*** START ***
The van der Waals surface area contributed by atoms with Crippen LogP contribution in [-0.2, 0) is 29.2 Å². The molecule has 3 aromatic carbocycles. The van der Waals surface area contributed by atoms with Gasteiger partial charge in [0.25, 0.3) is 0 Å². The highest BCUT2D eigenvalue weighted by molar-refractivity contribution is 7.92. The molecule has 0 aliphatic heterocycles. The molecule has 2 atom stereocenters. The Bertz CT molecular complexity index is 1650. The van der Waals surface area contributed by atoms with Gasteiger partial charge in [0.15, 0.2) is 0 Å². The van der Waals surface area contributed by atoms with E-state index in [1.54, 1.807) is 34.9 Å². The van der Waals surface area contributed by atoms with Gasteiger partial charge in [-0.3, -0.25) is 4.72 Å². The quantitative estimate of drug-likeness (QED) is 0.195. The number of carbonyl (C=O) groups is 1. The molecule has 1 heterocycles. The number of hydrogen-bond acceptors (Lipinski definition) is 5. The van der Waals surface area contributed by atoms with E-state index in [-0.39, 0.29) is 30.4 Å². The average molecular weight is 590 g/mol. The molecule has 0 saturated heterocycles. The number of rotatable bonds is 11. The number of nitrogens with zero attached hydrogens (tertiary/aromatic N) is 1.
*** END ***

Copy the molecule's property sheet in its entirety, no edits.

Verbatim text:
The van der Waals surface area contributed by atoms with Crippen LogP contribution in [-0.2, 0) is 29.2 Å². The molecule has 3 aromatic carbocycles. The van der Waals surface area contributed by atoms with Gasteiger partial charge in [0.25, 0.3) is 0 Å². The highest BCUT2D eigenvalue weighted by molar-refractivity contribution is 7.92. The molecule has 0 aliphatic heterocycles. The molecule has 2 atom stereocenters. The Bertz CT molecular complexity index is 1650. The van der Waals surface area contributed by atoms with Gasteiger partial charge in [0.15, 0.2) is 0 Å². The van der Waals surface area contributed by atoms with E-state index in [1.54, 1.807) is 34.9 Å². The van der Waals surface area contributed by atoms with Gasteiger partial charge in [-0.3, -0.25) is 4.72 Å². The quantitative estimate of drug-likeness (QED) is 0.195. The number of carbonyl (C=O) groups is 1. The molecule has 1 heterocycles. The number of hydrogen-bond acceptors (Lipinski definition) is 5. The van der Waals surface area contributed by atoms with E-state index in [-0.39, 0.29) is 30.4 Å². The average molecular weight is 590 g/mol. The molecule has 0 saturated heterocycles. The number of rotatable bonds is 11. The number of nitrogens with zero attached hydrogens (tertiary/aromatic N) is 1.